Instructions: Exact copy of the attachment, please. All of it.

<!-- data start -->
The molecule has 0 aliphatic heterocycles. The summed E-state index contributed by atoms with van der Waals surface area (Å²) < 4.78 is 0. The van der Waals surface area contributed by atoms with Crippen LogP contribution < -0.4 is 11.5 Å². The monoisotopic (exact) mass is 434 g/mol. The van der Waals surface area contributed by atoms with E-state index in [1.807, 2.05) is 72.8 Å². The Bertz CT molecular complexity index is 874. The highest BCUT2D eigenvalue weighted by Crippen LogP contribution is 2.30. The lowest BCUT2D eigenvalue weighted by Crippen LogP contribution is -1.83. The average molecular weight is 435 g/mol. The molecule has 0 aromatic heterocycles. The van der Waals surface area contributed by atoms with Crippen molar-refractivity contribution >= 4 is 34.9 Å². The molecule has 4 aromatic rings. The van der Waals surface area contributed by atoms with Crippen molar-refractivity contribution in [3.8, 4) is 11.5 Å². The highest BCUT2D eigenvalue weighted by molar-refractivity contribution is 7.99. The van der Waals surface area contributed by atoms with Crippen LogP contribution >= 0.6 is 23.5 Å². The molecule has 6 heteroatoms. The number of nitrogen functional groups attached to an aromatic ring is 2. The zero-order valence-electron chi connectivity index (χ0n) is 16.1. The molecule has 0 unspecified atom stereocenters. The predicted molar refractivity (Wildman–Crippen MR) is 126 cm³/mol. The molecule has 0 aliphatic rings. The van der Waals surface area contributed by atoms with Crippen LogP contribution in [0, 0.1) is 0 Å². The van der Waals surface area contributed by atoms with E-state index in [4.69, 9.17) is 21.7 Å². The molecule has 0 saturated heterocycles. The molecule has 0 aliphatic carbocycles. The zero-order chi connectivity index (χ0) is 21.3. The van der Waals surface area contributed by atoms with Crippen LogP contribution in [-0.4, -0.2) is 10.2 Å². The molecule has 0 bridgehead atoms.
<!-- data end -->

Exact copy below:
The molecule has 0 aliphatic heterocycles. The summed E-state index contributed by atoms with van der Waals surface area (Å²) < 4.78 is 0. The van der Waals surface area contributed by atoms with Crippen LogP contribution < -0.4 is 11.5 Å². The monoisotopic (exact) mass is 434 g/mol. The van der Waals surface area contributed by atoms with E-state index in [1.807, 2.05) is 72.8 Å². The Bertz CT molecular complexity index is 874. The highest BCUT2D eigenvalue weighted by Crippen LogP contribution is 2.30. The lowest BCUT2D eigenvalue weighted by Crippen LogP contribution is -1.83. The average molecular weight is 435 g/mol. The molecule has 0 aromatic heterocycles. The van der Waals surface area contributed by atoms with Crippen molar-refractivity contribution >= 4 is 34.9 Å². The molecule has 4 aromatic rings. The van der Waals surface area contributed by atoms with Crippen molar-refractivity contribution in [3.8, 4) is 11.5 Å². The highest BCUT2D eigenvalue weighted by molar-refractivity contribution is 7.99. The van der Waals surface area contributed by atoms with Crippen LogP contribution >= 0.6 is 23.5 Å². The molecule has 6 heteroatoms. The number of nitrogen functional groups attached to an aromatic ring is 2. The zero-order valence-electron chi connectivity index (χ0n) is 16.1. The molecule has 0 unspecified atom stereocenters. The predicted molar refractivity (Wildman–Crippen MR) is 126 cm³/mol. The molecule has 0 aliphatic rings. The van der Waals surface area contributed by atoms with Crippen LogP contribution in [0, 0.1) is 0 Å². The van der Waals surface area contributed by atoms with E-state index in [4.69, 9.17) is 21.7 Å². The molecule has 0 saturated heterocycles. The molecule has 0 aliphatic carbocycles. The zero-order chi connectivity index (χ0) is 21.3. The van der Waals surface area contributed by atoms with Crippen LogP contribution in [-0.4, -0.2) is 10.2 Å². The molecule has 0 bridgehead atoms.